The National Paint and Coatings Association (NPCA) and a group of aerosol adhesives manufacturers have proposed to the California Air Resources Board (CARB) an industry-drafted standard for regulating volatile organic compounds (VOCs) from aerosol adhesives, according to a report in the February 2000 Coatings newsletter published by the NPCA.

The proposal stemmed from CARB’s request for industry input at a November 1999 meeting held to review CARB’s initial technical assessment of the feasibility of a 25-percent VOC standard. NPCA and affected manufacturers drafted a consensus proposal that reflects what industry believes to be the best available retrofit control technology (BARCT) for this product category.

As Coatings reports, industry proposed the following three subcategories for aerosol adhesives.

  • Special Purpose: This subcategory contains, in effect, three types of aerosol adhesives — mounting, repositionable and special substrates. All are designed specifically for use on sensitive substrates that are highly susceptible to permanent damage from aggressive solvents such as acetone. Since reformulation using acetone and other exempt solvents is a primary means of reducing VOC content, formulators are stymied in reaching the level of reduction they could achieve were they free to use exempt solvents. Given the difficulties with formulating for the sensitive substrates that these products are used for, industry has proposed a 70-percent limit for these products.
  • General Purpose — Mist Spray: These products are defined by the spray pattern they are designed to produce — in this case a mist. They require formulation to a higher VOC level to maintain the necessary fine particle break-up. The rubbers that can be used in this subcategory are quite sensitive to changes in the overall rheology of the mixture. Industry experience has been that because of the critical and demanding solubility issues with these products, acetone cannot amount to more than 50 percent of the solvent mixture. As the acetone portion of the solvent exceeds that level, rubbers may fall out of the solution, thus rendering the product defective. As a result, industry has proposed a 65-percent limit for these products.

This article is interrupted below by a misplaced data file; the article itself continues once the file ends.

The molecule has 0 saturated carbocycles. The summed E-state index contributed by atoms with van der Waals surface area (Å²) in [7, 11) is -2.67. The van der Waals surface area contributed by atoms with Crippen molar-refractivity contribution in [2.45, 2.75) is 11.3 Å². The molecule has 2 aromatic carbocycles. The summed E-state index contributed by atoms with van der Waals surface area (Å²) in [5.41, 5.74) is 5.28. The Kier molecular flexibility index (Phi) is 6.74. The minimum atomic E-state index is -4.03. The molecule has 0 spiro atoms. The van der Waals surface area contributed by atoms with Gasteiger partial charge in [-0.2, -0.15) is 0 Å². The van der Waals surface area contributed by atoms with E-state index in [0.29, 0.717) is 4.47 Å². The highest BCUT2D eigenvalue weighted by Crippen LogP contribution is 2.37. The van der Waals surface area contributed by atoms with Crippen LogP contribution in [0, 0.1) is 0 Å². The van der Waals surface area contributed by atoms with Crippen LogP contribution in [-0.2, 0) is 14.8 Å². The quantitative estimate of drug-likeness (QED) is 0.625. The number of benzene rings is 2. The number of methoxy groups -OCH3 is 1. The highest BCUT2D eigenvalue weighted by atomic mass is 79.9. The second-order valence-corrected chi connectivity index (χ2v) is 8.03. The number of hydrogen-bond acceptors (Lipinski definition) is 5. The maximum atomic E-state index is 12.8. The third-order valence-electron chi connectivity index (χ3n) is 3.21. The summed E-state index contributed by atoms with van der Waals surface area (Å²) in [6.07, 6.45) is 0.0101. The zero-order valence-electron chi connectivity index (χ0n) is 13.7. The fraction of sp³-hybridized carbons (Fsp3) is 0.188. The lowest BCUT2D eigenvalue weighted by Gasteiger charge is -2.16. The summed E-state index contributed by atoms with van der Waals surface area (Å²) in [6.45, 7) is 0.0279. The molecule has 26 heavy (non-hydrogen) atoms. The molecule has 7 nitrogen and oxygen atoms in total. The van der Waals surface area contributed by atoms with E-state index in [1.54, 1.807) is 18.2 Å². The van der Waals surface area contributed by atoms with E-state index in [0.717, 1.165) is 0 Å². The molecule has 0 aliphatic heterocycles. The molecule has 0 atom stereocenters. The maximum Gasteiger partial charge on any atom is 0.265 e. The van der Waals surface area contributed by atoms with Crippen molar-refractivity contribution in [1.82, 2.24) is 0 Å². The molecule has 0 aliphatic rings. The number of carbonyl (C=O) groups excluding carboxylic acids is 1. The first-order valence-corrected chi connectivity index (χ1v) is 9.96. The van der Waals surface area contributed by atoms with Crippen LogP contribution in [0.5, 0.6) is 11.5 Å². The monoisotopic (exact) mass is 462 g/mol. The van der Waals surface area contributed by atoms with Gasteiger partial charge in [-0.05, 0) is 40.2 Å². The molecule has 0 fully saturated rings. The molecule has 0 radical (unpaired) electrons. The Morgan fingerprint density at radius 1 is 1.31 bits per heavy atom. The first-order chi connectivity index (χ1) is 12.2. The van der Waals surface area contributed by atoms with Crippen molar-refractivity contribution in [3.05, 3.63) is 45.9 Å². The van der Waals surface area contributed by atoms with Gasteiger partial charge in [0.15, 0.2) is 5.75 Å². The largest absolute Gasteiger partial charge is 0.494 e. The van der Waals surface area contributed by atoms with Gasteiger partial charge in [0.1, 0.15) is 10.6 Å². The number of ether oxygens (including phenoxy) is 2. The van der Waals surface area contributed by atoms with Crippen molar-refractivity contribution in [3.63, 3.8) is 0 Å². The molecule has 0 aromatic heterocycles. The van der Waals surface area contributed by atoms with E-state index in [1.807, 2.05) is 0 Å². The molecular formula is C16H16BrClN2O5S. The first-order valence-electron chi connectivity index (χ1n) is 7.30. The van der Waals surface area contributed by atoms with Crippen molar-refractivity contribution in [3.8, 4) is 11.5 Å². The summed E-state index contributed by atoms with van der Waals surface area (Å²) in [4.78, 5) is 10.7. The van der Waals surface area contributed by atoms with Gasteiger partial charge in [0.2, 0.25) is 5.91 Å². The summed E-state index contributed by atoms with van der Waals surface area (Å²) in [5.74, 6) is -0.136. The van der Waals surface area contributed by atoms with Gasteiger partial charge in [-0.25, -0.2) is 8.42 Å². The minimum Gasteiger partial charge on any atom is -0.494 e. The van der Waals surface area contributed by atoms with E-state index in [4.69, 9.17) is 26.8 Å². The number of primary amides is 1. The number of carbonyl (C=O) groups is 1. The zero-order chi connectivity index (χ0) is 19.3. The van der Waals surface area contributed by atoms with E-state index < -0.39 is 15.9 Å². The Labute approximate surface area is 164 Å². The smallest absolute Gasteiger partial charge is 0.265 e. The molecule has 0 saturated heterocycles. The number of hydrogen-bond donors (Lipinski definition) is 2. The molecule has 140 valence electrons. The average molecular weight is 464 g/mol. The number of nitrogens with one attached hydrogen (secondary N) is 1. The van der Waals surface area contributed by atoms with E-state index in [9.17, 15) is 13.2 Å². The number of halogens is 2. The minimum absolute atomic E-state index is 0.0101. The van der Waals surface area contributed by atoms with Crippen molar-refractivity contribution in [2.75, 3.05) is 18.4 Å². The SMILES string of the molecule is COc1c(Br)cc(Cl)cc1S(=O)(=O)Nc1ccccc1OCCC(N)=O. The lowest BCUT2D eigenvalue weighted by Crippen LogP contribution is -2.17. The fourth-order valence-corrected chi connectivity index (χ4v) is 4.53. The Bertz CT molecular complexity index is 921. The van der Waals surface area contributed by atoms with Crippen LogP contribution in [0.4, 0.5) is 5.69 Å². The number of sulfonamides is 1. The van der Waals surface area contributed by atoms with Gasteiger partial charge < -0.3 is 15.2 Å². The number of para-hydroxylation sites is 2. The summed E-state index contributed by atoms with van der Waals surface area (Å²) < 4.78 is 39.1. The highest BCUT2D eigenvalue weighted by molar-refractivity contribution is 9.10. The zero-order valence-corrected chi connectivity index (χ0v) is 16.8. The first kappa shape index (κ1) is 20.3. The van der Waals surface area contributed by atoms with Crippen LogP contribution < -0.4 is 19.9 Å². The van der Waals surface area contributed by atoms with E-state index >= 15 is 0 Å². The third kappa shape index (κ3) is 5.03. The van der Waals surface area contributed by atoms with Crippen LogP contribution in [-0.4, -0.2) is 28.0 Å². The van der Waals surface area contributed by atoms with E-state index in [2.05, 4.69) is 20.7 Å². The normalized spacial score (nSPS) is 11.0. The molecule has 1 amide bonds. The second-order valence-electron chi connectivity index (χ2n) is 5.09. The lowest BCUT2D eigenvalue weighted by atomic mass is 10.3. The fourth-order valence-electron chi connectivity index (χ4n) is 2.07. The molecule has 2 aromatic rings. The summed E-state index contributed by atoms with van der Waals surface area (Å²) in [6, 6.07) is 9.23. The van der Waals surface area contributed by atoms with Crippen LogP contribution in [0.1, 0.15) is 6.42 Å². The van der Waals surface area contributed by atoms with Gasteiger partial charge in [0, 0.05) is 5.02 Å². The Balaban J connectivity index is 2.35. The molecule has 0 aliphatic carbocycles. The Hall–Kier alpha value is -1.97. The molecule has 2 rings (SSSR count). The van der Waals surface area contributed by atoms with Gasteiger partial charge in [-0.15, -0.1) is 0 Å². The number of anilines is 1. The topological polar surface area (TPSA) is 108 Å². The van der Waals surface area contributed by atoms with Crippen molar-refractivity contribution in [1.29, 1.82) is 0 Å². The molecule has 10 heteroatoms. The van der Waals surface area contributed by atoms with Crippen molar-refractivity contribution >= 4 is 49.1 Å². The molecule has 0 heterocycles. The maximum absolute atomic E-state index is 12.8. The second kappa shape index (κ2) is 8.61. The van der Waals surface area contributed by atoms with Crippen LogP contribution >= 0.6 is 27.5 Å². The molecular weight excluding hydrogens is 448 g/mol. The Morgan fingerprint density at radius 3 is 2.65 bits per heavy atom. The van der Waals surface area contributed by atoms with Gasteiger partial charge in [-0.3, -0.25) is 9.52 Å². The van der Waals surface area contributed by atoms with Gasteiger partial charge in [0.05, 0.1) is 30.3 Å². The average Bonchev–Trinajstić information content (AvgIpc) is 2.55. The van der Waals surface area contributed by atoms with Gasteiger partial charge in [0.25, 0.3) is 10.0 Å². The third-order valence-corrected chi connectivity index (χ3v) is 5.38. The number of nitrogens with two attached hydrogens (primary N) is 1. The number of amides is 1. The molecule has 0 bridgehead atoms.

• General Purpose — Web Spray: Like the mist spray subcategory, web-spray products are defined by their spray pattern. These products are specifically designed for use on porous substrates and provide gap-filling properties. These products can be formulated to a higher solids level, which also contributes to a lower VOC content. However, as the viscosity of the product rises, the difficulty in filling the can also rises. At a certain point, the product becomes too viscous for the aerosol can-filling equipment to handle. There is also a limit to the percentage of acetone that can be used without the rubbers falling out of the solution. Because of the combination of these two technical barriers, industry has proposed a 55-percent limit for these products.

    The industry proposal also addressed water-dispersed aerosol adhesives, which have an essential requirement that the rubbers, resins and additives be dispersed or dispersible. To date, industry efforts to develop new and more useful raw materials have not been technologically or economically successful, according to Coatings. Significant research and development will be needed to identify and develop suitable raw materials. At this time, industry consensus is that waterborne aerosol adhesives will not be either economically or commercially viable for the foreseeable future, and cannot be adopted as BARCT by the agency.

    The industry-proposed limits are technology-forcing, meaning they may not be currently met but are based on anticipated technological developments, and represent industry’s best-informed view of what can be expected to be achieved by January 1, 2002, the implementation date of the new limits. The proposed limits were endorsed by all major aerosol manufacturers participating in the rulemaking.